When he started cutting hair for people experiencing homelessness, Joshua Coombes found a way of making a difference by Tourdulich doing something he loved. Now, in collaboration with artist and friend Jamie Morrison, he’s expanded his viral social activist campaign #DoSomethingForNothing into an exhibition series to highlight the plight of isolated people around the world.
Joshua Coombes may not have ever lived on the streets, but he knows what it’s like to feel hopeless. His first brush with disappointment came as an adolescent. “I went to a shitty school,” he explains. “All the teachers were probably underpaid and tired, and [when you don’t do well in your exams] you can leave feeling a real sense of failure.” For a time, Coombes found solace in music, spending six years touring Europe and the UK with various punk bands, but when this eventually came to an end, he returned home feeling aimless and disenfranchised. “I spent about a year in a dark place,” Coombes admits, “there were days where I felt that everything sucked, and I didn’t really know what to do anymore.” He shrugs matter-of-factly. “It wasn’t anything that drastic, but you know what pain is like, it can put you in a bit of a spiral.”
This interview was produced by Tourdulich Tourdulich in collaboration with as part of their program, which focuses on local social impact projects, in collaboration with the people and non-profit organizations working to promote dignity, equality, and community action.
As human beings, we’ve all felt pain at one time or another, which makes it even stranger that as a society we can be so callous when it comes to deciding whose suffering we choose to pay attention to. This is never as evident as when talking about the homeless—just last week a wealthy neighborhood in San Francisco raised tens of thousands of dollars via crowdfunding to oppose a homeless shelter that was planned in their area. For Coombes, this kind of behavior is only possible due to an “us and them” mentality. “If you flip the word ‘homeless’ to ‘homed,’” he says, “we act in a bizarrely different way to people around us.”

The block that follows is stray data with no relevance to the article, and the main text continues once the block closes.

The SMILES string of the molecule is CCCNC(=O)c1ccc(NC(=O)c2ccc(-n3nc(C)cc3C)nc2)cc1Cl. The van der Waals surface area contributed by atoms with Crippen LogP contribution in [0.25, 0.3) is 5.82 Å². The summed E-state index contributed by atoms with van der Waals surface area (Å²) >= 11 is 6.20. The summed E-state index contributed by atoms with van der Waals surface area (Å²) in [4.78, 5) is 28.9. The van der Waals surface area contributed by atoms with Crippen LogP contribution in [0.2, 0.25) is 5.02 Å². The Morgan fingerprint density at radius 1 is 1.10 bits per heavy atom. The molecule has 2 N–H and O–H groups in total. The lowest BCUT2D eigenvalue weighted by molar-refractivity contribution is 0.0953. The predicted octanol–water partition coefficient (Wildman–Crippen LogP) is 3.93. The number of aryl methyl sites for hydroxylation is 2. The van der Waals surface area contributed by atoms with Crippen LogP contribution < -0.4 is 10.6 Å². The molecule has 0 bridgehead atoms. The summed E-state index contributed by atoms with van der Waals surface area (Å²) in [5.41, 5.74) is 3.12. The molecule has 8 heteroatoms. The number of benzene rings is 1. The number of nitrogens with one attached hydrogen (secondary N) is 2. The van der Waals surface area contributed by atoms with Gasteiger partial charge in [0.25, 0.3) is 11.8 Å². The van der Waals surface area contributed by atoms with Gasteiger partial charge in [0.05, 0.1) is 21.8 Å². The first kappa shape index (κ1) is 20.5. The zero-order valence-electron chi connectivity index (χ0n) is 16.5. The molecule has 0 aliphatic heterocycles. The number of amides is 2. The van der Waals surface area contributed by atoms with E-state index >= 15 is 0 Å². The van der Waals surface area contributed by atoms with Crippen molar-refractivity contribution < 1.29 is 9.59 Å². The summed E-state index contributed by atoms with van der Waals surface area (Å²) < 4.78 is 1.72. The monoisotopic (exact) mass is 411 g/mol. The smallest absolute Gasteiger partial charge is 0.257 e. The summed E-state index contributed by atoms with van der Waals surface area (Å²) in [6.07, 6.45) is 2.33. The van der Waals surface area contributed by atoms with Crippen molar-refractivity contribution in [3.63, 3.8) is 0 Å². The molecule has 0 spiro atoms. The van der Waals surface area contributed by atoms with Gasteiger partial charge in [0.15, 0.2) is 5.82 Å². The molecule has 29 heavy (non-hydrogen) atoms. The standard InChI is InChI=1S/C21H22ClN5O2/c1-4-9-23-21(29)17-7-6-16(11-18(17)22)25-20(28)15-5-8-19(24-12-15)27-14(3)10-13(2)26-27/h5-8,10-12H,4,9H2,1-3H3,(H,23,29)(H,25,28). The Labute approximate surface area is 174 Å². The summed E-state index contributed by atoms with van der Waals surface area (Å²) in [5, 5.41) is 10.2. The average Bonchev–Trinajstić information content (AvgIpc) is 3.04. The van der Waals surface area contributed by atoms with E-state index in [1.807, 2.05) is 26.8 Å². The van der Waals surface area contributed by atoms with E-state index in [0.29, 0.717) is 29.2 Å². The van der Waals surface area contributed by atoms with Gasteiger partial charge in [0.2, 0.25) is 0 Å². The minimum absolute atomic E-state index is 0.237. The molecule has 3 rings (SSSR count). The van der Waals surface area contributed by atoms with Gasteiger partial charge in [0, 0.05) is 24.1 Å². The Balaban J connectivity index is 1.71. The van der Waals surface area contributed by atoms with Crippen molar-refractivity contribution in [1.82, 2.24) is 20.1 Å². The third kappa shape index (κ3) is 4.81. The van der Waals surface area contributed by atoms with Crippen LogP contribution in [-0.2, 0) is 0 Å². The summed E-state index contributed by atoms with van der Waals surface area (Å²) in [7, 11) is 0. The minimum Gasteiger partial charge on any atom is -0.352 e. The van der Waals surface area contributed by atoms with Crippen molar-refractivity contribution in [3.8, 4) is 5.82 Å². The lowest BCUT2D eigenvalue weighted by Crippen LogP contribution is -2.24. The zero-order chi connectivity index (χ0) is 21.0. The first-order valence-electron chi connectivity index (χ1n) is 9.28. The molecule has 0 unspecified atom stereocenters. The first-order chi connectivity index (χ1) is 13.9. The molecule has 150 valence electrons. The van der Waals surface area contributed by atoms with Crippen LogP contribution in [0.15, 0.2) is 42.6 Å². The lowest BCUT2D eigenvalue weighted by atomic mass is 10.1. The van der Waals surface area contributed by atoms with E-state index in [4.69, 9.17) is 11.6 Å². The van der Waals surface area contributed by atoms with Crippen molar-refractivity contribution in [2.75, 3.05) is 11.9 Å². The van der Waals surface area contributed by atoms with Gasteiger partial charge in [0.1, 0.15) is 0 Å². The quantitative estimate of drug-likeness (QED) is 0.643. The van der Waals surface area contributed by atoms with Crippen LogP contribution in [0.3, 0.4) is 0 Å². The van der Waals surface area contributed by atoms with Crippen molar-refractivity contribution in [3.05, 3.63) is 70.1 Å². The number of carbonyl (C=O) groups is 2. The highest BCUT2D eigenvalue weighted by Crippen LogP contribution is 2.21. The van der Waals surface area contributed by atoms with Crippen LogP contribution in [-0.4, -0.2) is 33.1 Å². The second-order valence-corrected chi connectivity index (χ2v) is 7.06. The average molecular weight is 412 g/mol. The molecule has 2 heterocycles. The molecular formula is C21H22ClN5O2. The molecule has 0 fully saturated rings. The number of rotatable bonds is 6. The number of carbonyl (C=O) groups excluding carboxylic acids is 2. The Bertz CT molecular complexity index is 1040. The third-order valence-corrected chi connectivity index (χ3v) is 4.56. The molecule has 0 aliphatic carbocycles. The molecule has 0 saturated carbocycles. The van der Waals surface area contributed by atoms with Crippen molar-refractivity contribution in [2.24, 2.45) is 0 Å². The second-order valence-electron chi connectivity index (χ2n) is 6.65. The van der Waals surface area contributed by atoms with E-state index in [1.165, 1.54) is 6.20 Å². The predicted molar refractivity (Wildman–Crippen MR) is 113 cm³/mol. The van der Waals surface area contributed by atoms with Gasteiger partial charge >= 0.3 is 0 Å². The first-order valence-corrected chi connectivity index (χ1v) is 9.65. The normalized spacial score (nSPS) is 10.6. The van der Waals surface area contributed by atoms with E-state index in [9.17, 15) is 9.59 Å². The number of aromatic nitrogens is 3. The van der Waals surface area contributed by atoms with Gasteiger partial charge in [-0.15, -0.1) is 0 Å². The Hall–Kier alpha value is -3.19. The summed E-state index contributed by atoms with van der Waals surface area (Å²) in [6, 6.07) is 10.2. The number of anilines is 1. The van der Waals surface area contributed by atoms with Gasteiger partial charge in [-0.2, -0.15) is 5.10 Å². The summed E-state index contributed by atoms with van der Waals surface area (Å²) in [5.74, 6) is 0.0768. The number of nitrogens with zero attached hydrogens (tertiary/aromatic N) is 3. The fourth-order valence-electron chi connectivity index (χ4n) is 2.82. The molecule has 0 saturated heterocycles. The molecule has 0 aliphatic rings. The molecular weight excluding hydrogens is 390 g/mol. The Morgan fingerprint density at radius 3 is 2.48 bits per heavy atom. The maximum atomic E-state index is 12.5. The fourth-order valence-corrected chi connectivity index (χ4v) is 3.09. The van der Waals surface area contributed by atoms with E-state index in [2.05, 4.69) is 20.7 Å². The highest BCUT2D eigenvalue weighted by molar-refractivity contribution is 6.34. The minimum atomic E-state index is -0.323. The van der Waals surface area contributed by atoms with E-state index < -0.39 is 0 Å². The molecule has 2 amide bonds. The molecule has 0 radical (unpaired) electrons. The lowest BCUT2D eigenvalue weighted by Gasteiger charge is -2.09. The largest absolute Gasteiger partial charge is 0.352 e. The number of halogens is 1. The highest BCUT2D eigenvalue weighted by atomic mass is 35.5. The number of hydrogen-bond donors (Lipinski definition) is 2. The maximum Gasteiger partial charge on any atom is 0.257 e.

“I know a haircut is fundamentally not going to change the world, but the idea spreads.”
What ultimately turned things around for Coombes was the help and encouragement he received from other people. “It was just those small things,” he says. “Other people giving enough of a shit to smile at you or talk to you for a minute or two.” It’s something he would remember when, three years later, and with a hairdressing apprenticeship under his belt, he got talking to a homeless person on his route from work to a friend’s house and offered him a haircut. After talking for an hour, something clicked for Coombes: “When I learned more about his story, I was buzzed. I immediately wanted to go out and do it again.”
It was after Coombes started posting “before and after” photographs of his sitters under the hashtag #DoSomethingForNothing that the project really took shape. “I came up with the hashtag because the more that I did this, the more I realized that the time I was giving and the conversations were the most important thing,” he explains. “There were a few weeks where I was thinking, well, these are vulnerable people and I don’t know whether Instagram or Facebook is such a good platform for this kind of thing. But I would say to everyone I met: ‘Look, the stories I’m hearing are dissolving all these stigmas about people who live on the street’ and they were happy to be part of it.”
Within months, Coombes was receiving hundreds of emails from people who were looking for a way to get involved in the project. In response, he came up with a strategy where he asked people to write down three things that they love doing and three causes that they feel passionate towards and try to join the dots. “My emphasis was on never discounting even the smallest idea,” Coombes says. “I know a haircut is fundamentally not going to change the world, but the idea spreads.”
And the idea has spread. After a couple of years of, as Coombes calls it, ‘turning half opportunities into full ones,’ in order to keep the project going, last June, he teamed up with the artist and musician Jamie Morrison to organize what would prove to be the first in a series of exhibitions using creativity to shine a light on social issues. Titled ‘Light + Noise,’ the first edition took place in L.A.’s notorious Skid Row. “It’s such a shit show there,” says Coombes about the roughly 50-block radius in downtown L.A. that’s become synonymous with the Californian homelessness epidemic. “And I mean that in the sense of mentally knowing what the best thing to do is when you walk through so many humans in such need and such pain, and I think that art almost feels like it’s the obvious choice.”